Doctoral students who take out large loans complete their degrees more quickly than do students who have smaller loans or no loans, according to a recent study. One possible reason: The large loans free people from the need to take part-time jobs, which cut into time available for their graduate work.
The study, by two researchers at the University of Kansas School of Education, used data from the National Science Foundation's Survey of Earned Doctorates to examine whether loan amount influences the time it takes to complete a doctoral degree. The data came from all 43,354 people who received doctorates in the 12-month period ending in June 2005.
The study was conducted by Dongbin Kim, an assistant professor at Kansas, and Cindy Otts, a doctoral student. An early draft of a report on the study, "The Effect of Loans on Time to Doctorate Degree," was presented at the Association for Institutional Research conference in 2008, and now The Journal of Higher Education has published the paper's final version.
The study defined a "large loan" as one exceeding $50,000 for undergraduate and graduate study combined. It found that, except in the social sciences, students with large loans tended to complete their doctoral degrees more quickly. Ms. Kim said that large loans may let doctoral candidates dedicate themselves to being full-time students, which would shorten their time to complete their degrees. Also, she suggested that students with large loans may want to finish their degrees quickly so they can start paying off the debt sooner.
The study acknowledges an important limitation: It did not include data from students who drop out of programs, who make up more than half of all doctoral students. It is possible that some students drop out because of the burden of large loans, but because there are no data available for those students, this study considers only degree recipients.
Discomfort as a Motivator
Sharon M. Brucker is one of the authors of Educating Scholars (Princeton University Press), which includes a chapter on how financial support influences the completion of doctorates. While the book doesn't look specifically at loans, Ms. Brucker said, people who have guaranteed financial packages tend to take longer to complete degrees.
"When you're comfortable, it takes longer," she said. "When you're uncomfortable, you're going to get finished."
Ms. Kim and Ms. Otts's study also looks at how the specific type of financial assistance a student receives affects the amount of time it takes to complete a degree. For instance, the analysis shows that students who are compensated for being teaching assistants take longer to finish than students who receive support in the form of research assistantships or fellowships.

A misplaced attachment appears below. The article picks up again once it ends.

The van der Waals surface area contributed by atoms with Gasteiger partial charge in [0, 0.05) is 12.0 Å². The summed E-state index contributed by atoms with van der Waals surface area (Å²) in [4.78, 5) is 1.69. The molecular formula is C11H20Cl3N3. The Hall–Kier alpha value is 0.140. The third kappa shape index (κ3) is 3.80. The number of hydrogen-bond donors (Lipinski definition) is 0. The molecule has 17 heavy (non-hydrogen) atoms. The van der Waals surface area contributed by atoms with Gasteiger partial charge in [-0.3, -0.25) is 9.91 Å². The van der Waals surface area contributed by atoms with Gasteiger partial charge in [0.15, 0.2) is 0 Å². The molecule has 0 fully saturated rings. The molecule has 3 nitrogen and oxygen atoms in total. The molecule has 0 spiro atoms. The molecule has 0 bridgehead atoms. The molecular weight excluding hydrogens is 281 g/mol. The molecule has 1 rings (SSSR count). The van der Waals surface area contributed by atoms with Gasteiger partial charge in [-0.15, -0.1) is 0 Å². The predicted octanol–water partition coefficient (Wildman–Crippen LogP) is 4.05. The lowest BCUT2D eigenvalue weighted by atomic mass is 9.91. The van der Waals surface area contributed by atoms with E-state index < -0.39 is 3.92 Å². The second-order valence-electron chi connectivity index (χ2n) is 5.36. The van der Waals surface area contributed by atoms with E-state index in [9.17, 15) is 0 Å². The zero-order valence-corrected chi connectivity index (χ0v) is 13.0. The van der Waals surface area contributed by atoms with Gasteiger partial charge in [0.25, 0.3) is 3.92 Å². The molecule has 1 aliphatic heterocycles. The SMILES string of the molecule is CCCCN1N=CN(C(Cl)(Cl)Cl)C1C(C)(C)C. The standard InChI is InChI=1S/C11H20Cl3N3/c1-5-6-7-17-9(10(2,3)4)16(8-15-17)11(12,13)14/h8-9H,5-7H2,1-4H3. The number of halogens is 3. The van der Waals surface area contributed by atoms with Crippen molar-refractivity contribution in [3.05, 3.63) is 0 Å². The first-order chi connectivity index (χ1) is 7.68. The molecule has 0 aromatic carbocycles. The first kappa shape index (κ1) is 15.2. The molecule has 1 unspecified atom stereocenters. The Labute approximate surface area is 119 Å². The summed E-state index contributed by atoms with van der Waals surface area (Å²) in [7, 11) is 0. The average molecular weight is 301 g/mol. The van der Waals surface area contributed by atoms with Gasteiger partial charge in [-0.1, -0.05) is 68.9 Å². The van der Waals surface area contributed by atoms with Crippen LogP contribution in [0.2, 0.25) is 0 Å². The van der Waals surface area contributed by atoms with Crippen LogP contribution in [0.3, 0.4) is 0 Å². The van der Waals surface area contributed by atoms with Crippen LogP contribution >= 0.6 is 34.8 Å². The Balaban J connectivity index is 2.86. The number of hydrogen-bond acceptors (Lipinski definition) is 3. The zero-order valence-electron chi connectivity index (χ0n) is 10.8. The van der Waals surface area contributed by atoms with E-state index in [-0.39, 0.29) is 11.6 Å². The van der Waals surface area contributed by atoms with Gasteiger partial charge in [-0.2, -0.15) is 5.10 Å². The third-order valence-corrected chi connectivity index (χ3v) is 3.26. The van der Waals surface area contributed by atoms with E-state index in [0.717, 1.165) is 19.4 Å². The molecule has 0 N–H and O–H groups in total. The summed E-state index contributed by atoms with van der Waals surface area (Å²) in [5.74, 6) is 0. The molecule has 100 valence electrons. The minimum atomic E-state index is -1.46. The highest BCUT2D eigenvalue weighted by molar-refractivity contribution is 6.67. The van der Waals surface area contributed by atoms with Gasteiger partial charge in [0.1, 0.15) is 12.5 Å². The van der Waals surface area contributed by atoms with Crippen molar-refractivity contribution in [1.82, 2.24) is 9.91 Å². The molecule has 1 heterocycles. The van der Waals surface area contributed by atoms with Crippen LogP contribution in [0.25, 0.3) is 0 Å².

"If they want to be a faculty member eventually, having teaching experience could be very important," Ms. Kim said. However, she added, for students who wish to go other routes, teaching may simply delay the amount of time it takes them to get a degree, without any direct benefit to their career.
Peter A. Rickman, a co-president of the Teaching Assistants' Association at the University of Wisconsin at Madison, was not surprised that the study found that being a teaching assistant can lengthen the amount of time it takes to complete a degree. However, he said, being a research assistant or project assistant could have a similar effect. He added that assistantships are crucial even for the students who don't want to stay in academe.
"Assistantships are an important part of every grad's time in school, beyond just the funding concerns," he said. "It's really important for grads to be contributing to an academic community."
The study did not look expressly at financial support in the summer, but Ms. Brucker said that such assistance is critical.
"We found that, of all the kinds of financial support, one of the kinds that made the biggest difference is to have additional support in the summer," she said. "In the sciences, everyone has support in the summer. In the humanities, it is much less common."
Patterns by Race
The study also examines how the relationship between loan amount and time to degree is affected by race and ethnicity, field of study, and type of institution.
Ms. Kim noted that black and Hispanic students are less likely than their Asian and white counterparts to receive research assistantships. A research assistantship can help prepare a student for the job market, she said, and shorten the time it takes to complete a degree. Though faculty members would probably want to choose research assistants based on merit alone, she said, it would be good for professors to have an incentive, like a grant, to give research assistantships to black and Hispanic students.
With regard to field of study, students in the humanities took the longest to complete their degrees, followed by students in education and the social sciences. Engineering students finished most quickly. The analysis also showed that students in the humanities and social sciences were twice as likely to borrow at the graduate level than students in engineering, the physical sciences, and biological sciences.
Finally, the study showed that, except for tuition and Carnegie classification, an institution's characteristics do not affect the time it takes students to complete their degrees.
It found that doctoral students at research-intensive institutions borrow more than those at research-extensive institutions, and that students in the social sciences at research-extensive institutions take significantly longer to complete a doctorate.
It also found that students in the biological sciences, engineering, and the humanities at institutions with higher tuition take significantly longer to complete their doctorates.